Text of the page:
The Swedish climate activist pledges the €1 million to fight the climate and ecological crisis
Greta Thunberg has become the first recipient of the Gulbenkian Prize for Humanity, a prize that recognises those whose contributions to the fight against the climate crisis ‘stand out for its novelty, innovation and impact’. The prize is a cool 1 million euros.
In a video message responding to the prize, Greta said she was ‘incredibly honoured’ and that she hoped this would help her do more good in the world.
She said that it was ‘more money than I can even being to imagine. But all the prize money will be donated through my foundation to different organisations and projects that are working to help people on the front lines affected by the climate crisis and ecological crisis.’
Greta has announced that she will give €100,000 to the SOS Amazonia campaign to assist with the COVID-19 crisis. The organisation, set up by Fridays for Future Brasil, is working with local partners to ensure that the indigenous and riverside communities in the Amazon have the basic hygiene items and food they need as well as investing in health equipment for local hospitals struggling to keep pace with demand.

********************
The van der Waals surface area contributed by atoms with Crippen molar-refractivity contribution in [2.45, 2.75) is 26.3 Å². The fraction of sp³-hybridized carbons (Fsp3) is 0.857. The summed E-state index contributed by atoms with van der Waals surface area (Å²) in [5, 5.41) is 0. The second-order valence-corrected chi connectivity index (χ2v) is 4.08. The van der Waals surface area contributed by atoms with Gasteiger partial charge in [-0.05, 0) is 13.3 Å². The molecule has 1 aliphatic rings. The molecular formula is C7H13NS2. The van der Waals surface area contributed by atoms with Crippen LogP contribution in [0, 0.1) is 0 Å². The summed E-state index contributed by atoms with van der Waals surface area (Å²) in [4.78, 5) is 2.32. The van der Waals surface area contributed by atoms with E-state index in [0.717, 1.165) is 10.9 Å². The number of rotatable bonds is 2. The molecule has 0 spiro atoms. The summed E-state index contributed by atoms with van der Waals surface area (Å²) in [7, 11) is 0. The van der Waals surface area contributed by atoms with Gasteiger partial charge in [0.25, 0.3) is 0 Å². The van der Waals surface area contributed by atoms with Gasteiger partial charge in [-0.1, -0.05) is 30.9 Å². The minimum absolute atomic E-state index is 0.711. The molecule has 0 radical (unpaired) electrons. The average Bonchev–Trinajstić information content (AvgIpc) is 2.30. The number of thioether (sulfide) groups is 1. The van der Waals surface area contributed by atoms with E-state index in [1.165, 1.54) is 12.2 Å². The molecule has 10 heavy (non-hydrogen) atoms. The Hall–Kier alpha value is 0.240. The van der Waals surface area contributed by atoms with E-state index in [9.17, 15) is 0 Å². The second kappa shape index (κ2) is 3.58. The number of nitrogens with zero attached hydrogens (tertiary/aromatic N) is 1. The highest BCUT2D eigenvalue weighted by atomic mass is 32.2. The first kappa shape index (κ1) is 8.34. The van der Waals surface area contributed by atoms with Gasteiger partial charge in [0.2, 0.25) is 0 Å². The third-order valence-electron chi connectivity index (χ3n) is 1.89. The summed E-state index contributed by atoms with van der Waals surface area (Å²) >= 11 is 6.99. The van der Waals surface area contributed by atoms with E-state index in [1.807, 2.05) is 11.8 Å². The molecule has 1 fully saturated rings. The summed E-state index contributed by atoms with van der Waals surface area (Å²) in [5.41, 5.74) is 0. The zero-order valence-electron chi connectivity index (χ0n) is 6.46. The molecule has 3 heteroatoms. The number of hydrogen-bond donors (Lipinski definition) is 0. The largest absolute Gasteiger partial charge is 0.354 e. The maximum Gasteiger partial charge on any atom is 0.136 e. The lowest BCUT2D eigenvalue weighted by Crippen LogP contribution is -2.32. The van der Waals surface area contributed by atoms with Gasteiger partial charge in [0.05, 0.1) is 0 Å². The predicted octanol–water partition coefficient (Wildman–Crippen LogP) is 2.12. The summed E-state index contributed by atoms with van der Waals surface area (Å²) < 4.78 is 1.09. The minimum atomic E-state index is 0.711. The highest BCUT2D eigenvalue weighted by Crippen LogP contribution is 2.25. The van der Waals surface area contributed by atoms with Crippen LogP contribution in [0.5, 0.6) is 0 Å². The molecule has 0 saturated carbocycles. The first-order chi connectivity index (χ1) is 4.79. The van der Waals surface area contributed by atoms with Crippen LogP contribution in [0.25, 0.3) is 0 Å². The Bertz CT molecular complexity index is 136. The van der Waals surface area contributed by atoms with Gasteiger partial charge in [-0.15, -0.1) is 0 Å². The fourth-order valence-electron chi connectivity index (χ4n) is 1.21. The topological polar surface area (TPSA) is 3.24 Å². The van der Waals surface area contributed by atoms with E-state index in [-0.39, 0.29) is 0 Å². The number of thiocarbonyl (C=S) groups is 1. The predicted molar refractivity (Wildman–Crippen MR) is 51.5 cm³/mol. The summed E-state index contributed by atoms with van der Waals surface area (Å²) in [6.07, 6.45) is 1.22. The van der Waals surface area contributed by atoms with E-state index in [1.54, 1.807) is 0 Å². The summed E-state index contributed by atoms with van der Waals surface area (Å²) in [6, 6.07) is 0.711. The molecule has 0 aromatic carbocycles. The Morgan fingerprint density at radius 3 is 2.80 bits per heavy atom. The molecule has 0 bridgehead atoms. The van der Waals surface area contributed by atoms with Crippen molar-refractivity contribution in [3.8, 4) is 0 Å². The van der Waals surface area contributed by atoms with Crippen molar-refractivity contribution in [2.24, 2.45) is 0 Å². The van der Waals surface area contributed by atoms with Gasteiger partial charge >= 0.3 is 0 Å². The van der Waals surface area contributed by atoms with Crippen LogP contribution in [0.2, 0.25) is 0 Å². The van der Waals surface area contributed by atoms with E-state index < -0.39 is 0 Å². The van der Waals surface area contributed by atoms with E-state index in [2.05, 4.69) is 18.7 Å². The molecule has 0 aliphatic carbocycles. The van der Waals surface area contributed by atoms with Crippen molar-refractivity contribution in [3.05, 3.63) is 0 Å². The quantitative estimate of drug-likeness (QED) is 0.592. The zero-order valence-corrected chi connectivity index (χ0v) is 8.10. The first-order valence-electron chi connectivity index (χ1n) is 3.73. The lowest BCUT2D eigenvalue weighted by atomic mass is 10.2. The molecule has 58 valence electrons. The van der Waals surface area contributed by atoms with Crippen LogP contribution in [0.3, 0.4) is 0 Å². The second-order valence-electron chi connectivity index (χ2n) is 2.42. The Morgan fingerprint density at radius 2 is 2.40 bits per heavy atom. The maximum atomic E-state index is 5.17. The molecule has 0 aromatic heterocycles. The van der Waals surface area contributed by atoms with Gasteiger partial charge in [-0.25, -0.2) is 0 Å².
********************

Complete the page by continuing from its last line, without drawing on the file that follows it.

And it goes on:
She will also give €100,000 to the Stop Ecocide Foundation, a group working to make ecocide an international crime. There is growing support for this work. Pope Francis called ecocide the ‘fifth category of crimes against peace’ last year. President Macron promised to work toward enshrining ecocide in both French and international law. And Vanuatu and the Maldives petitioned the International Criminal Court in The Hague to make ecocide a crime equivalent to genocide.
The way Greta Thunberg has been able to mobilise younger generations for the cause of climate change and her tenacious struggle to alter a status quo that persists, makes her one of the most remarkable figures of our days.’Jorge Sampio, Chair of the Grand Jury Prize
We couldn’t agree more!